Amazon Web ServicesThis is a cloud services platform that we used to host our service. (Privacy Policy)
    CloudflareThis is a cloud CDN service that we use to efficiently deliver files required for our service to operate such as javascript, cascading style sheets, images, and videos. (Privacy Policy)
    Google Hosted LibrariesJavascript software libraries such as jQuery are loaded at endpoints on the or domains, for performance and efficiency reasons. (Privacy Policy)
    Google Custom SearchThis is feature allows you to search the site. (Privacy Policy)
    Google MapsSome articles have Google Maps embedded in them. (Privacy Policy)
    Google ChartsThis is used to display charts and graphs on articles and the author center. (Privacy Policy)
    Google AdSense Host APIThis service allows you to sign up for or associate a Google AdSense account with HubPages, so that you can earn money from ads on your articles. No data is shared unless you engage with this feature. (Privacy Policy)
    Google YouTubeSome articles have YouTube videos embedded in them. (Privacy Policy)
    VimeoSome articles have Vimeo videos embedded in them. (Privacy Policy)
    PaypalThis is used for a registered author who enrolls in the HubPages Earnings program and requests to be paid via PayPal. No data is shared with Paypal unless you engage with this feature. (Privacy Policy)
    Facebook LoginYou can use this to streamline signing up for, or signing in to your Hubpages account. No data is shared with Facebook unless you engage with this feature. (Privacy Policy)
    MavenThis supports the Maven widget and search functionality. (Privacy Policy)
    Google AdSenseThis is an ad network. (Privacy Policy)
    Google DoubleClickGoogle provides ad serving technology and runs an ad network. (Privacy Policy)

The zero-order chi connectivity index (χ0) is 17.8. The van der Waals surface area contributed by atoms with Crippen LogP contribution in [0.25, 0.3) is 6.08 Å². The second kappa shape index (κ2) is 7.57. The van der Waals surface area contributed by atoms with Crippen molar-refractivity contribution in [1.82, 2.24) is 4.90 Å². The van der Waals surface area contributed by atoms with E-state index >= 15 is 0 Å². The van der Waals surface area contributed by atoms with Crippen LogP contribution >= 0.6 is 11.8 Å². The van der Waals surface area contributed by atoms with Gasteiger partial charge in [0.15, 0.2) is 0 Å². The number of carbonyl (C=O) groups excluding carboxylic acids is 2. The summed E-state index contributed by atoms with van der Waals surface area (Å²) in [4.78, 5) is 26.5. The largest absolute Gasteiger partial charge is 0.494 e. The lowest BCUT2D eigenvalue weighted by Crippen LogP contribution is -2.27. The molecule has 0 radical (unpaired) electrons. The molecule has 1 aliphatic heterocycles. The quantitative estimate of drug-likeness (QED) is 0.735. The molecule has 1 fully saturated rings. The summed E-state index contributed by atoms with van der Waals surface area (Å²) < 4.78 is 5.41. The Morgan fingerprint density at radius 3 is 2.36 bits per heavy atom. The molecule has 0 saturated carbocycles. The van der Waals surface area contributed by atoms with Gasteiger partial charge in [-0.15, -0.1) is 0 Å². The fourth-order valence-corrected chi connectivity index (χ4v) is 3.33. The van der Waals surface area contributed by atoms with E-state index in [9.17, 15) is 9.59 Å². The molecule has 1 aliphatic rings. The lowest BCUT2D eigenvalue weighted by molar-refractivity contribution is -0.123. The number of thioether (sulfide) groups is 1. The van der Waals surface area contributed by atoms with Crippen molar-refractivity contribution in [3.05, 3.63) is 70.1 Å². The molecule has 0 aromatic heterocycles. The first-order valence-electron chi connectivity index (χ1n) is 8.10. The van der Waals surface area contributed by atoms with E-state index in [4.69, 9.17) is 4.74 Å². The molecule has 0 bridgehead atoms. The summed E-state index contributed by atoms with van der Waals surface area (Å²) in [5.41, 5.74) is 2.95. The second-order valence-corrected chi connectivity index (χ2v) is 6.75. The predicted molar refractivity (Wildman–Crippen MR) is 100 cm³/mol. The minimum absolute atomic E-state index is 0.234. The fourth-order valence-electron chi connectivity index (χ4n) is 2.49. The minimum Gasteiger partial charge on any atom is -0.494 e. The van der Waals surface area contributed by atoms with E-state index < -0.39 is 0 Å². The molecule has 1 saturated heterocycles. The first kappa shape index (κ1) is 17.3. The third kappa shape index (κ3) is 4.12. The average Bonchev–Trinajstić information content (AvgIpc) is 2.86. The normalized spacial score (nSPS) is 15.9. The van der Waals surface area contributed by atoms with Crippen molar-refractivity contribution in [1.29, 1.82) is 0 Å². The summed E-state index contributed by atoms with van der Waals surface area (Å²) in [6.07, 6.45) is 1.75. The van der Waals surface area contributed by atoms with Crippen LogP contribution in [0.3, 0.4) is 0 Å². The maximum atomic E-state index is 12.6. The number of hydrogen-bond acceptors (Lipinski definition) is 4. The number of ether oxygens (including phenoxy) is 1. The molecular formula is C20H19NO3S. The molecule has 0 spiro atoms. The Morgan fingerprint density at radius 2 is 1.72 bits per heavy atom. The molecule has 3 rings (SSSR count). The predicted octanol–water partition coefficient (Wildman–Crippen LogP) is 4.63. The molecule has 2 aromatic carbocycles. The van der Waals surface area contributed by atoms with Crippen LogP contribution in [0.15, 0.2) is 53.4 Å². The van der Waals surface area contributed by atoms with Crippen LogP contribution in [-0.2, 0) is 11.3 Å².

Index ExchangeThis is an ad network. (Privacy Policy)
    SovrnThis is an ad network. (Privacy Policy)
    Facebook AdsThis is an ad network. (Privacy Policy)
    Amazon Unified Ad MarketplaceThis is an ad network. (Privacy Policy)
    AppNexusThis is an ad network. (Privacy Policy)
    OpenxThis is an ad network. (Privacy Policy)
    Rubicon ProjectThis is an ad network. (Privacy Policy)
    TripleLiftThis is an ad network. (Privacy Policy)
    Say MediaWe partner with Say Media to deliver ad campaigns on our sites. (Privacy Policy)
    Remarketing PixelsWe may use remarketing pixels from advertising networks such as Google AdWords, Bing Ads, and Facebook in order to advertise the HubPages Service to people that have visited our sites.
    Conversion Tracking PixelsWe may use conversion tracking pixels from advertising networks such as Google AdWords, Bing Ads, and Facebook in order to identify when an advertisement has successfully resulted in the desired action, such as signing up for the HubPages Service or publishing an article on the HubPages Service.
    Author Google AnalyticsThis is used to provide traffic data and reports to the authors of articles on the HubPages Service. (Privacy Policy)
    ComscoreComScore is a media measurement and analytics company providing marketing data and analytics to enterprises, media and advertising agencies, and publishers. Non-consent will result in ComScore only processing obfuscated personal data. (Privacy Policy)
    Amazon Tracking PixelSome articles display amazon products as part of the Amazon Affiliate program, this pixel provides traffic statistics for those products (Privacy Policy)
    ClickscoThis is a data management platform studying reader behavior (Privacy Policy)